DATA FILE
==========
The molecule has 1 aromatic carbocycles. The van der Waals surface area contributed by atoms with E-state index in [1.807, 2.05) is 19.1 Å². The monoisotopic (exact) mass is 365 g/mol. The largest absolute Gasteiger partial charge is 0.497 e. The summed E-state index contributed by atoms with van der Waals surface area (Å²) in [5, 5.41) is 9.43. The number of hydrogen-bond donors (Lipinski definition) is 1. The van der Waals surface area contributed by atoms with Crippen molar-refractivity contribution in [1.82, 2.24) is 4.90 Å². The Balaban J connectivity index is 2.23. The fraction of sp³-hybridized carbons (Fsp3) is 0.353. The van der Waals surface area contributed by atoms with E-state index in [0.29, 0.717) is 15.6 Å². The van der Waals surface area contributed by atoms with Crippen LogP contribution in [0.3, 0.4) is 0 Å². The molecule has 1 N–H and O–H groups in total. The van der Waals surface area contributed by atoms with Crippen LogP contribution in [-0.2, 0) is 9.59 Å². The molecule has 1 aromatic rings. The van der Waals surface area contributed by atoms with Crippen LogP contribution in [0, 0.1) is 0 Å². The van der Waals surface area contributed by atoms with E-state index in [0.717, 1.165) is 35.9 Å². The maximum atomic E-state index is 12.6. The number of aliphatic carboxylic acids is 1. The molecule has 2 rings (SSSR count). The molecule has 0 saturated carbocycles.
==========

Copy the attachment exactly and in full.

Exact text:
The molecule has 1 aromatic carbocycles. The van der Waals surface area contributed by atoms with E-state index in [1.807, 2.05) is 19.1 Å². The monoisotopic (exact) mass is 365 g/mol. The largest absolute Gasteiger partial charge is 0.497 e. The summed E-state index contributed by atoms with van der Waals surface area (Å²) in [5, 5.41) is 9.43. The number of hydrogen-bond donors (Lipinski definition) is 1. The van der Waals surface area contributed by atoms with Crippen molar-refractivity contribution in [1.82, 2.24) is 4.90 Å². The Balaban J connectivity index is 2.23. The fraction of sp³-hybridized carbons (Fsp3) is 0.353. The van der Waals surface area contributed by atoms with E-state index in [0.29, 0.717) is 15.6 Å². The van der Waals surface area contributed by atoms with Crippen LogP contribution in [0.3, 0.4) is 0 Å². The molecule has 1 N–H and O–H groups in total. The van der Waals surface area contributed by atoms with Crippen LogP contribution in [-0.2, 0) is 9.59 Å². The molecule has 1 aromatic rings. The van der Waals surface area contributed by atoms with Crippen LogP contribution in [0, 0.1) is 0 Å². The van der Waals surface area contributed by atoms with E-state index in [0.717, 1.165) is 35.9 Å². The maximum atomic E-state index is 12.6. The number of aliphatic carboxylic acids is 1. The molecule has 2 rings (SSSR count). The molecule has 0 saturated carbocycles.